I'm not sure what Sony's plan in this fight is. They slightly missed their goal of 2 million PS3s shipped by the end of 2006, then got scared and changed their prediction of 6 million PS3 shipments by the end of March to just 4.5 million shipments instead. Since then, Nintendo has continued to fall behind the voracious demand for their Wii console, and have achieved a substantial early lead over the PS3.
There's talk that Nintendo already reached 6 million console shipments, but if demand is really that high, then the number of shipments should equal the number of sales, and according to VGCharts they're still a little short of their six million goal. It also lists Sony at barely beyond the 2 million PS3 sales it reached in January.
How about that chart of videogame console sales? Here it is, and it's pretty rough.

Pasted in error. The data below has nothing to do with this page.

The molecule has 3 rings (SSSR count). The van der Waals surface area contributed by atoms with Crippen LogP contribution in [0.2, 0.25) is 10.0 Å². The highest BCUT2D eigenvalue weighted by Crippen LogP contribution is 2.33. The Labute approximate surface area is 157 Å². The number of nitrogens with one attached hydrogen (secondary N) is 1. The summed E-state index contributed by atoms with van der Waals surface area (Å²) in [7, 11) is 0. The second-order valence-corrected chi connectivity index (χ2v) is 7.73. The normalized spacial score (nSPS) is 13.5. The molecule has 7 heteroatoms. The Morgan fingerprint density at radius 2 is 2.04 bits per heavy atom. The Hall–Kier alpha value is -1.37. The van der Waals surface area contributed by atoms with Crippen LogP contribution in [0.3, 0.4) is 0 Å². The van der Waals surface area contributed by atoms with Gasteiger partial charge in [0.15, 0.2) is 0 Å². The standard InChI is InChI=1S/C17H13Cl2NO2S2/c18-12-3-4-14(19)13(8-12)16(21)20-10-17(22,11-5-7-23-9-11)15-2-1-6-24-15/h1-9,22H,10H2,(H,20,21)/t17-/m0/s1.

There's a couple-week lag between shipment and sale, due to the boat time. There's plenty of anecdotal evidence that the 360 is only at about 8-9M sold right now.
Nintendo seems to have hit this one out of the ballpark. And Sony has managed to do the unthinkable. This is gonna be one for the business schools, next chapter after "new coke".
Sorry, "sold to consumers". All three manufacturers consider a system "sold" when it's bought by the middleman, so MS considers the systems in best buy's warehouses and on the floor to be "sold", which is true from their point of view, but is not the definition of "sold"="in the trunk heading home" that is commonly assumed.
For Nintendo, the lag between "sold to middleman", which is basically when it leaves their warehouse in Seattle on a best buy truck, is very close to "in somebody's trunk heading home". Not so for Sony or Microsoft.
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